Exercising with a group makes people feel physically and mentally better than working out alone, a new study suggests. Researchers found working out in a group lowers stress by 26 percent and significantly improves quality of life.
“The communal benefits of coming together with others, and doing something difficult, while encouraging one another, pays dividends beyond exercising alone," said lead researcher Dr Dayna Yorks, of the University of New England College of Osteopathic Medicine.
For the study, researchers recruited 69 medical students - a group known for high levels of stress and poor work-life balance - and allowed them to self-select a twelve-week exercise program, either within a group setting or as individuals.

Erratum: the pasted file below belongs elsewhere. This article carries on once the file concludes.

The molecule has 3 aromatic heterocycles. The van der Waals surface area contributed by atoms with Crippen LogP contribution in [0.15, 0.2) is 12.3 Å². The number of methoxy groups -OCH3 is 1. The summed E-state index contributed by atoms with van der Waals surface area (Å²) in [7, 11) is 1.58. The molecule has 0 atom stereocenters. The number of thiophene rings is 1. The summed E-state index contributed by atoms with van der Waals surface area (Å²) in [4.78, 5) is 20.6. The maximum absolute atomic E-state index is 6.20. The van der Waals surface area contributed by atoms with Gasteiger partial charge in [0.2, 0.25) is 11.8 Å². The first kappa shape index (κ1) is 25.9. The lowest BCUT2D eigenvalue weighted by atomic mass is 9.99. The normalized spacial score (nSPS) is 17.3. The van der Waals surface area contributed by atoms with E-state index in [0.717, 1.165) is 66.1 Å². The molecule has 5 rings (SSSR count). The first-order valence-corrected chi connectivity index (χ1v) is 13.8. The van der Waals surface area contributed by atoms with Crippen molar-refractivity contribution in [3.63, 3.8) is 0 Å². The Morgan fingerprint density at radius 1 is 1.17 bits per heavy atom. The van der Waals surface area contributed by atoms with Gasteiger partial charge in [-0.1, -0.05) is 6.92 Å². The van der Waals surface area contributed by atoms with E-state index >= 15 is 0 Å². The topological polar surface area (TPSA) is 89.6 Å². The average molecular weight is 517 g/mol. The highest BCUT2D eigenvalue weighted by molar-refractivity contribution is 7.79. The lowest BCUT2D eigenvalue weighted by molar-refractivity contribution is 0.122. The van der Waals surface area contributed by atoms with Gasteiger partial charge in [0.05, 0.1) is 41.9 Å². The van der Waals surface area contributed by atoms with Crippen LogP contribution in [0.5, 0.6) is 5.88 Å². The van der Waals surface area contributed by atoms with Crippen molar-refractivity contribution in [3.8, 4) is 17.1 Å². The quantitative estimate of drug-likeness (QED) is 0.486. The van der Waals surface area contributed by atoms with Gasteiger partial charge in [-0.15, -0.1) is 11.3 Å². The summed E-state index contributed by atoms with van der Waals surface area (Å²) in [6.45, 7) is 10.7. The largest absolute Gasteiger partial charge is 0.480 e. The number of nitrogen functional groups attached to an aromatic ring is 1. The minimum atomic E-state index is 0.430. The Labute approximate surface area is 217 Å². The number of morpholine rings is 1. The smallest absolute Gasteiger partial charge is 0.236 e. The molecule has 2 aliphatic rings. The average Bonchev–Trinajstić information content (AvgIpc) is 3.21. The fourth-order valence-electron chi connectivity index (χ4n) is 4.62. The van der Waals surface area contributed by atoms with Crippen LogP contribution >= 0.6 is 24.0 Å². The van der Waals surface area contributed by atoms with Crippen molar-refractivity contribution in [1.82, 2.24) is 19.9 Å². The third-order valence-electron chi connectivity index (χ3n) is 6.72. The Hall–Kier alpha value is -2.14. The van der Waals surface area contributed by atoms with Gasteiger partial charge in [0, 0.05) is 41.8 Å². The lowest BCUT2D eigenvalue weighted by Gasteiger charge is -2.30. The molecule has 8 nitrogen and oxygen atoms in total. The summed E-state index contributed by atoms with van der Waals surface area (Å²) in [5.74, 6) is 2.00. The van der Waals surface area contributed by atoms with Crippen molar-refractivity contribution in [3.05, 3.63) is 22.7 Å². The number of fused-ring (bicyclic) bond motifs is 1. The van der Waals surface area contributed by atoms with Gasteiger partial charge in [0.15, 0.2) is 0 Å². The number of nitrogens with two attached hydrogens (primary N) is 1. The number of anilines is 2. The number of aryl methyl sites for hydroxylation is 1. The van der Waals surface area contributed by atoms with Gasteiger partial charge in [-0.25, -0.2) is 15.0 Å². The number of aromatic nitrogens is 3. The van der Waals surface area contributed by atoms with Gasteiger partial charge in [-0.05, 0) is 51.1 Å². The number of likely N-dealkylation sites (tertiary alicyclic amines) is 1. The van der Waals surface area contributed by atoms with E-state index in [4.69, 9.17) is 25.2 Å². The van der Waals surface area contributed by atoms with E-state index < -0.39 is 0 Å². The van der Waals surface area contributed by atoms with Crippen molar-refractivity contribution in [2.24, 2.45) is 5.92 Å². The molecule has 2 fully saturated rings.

Those exercising in a group showed significant improvements in all three quality of life measures: boosting mental well-being by 12 per cent, self-reported physical fitness by 24 per cent and emotional stability by 26 per cent. They also reported a 26 per cent reduction in perceived stress levels.
There are other, non-physiological benefits of group exercise. “Research suggests that if people are meeting up with friends to exercise, they are less likely to pull out,” says Dr Joe Costello, of the University of Portsmouth. Taking part in exercise classes also introduces variety to your workout, which can be hard to do when exercising alone.
So, no matter what your chosen exercise method, it’s far better with friends!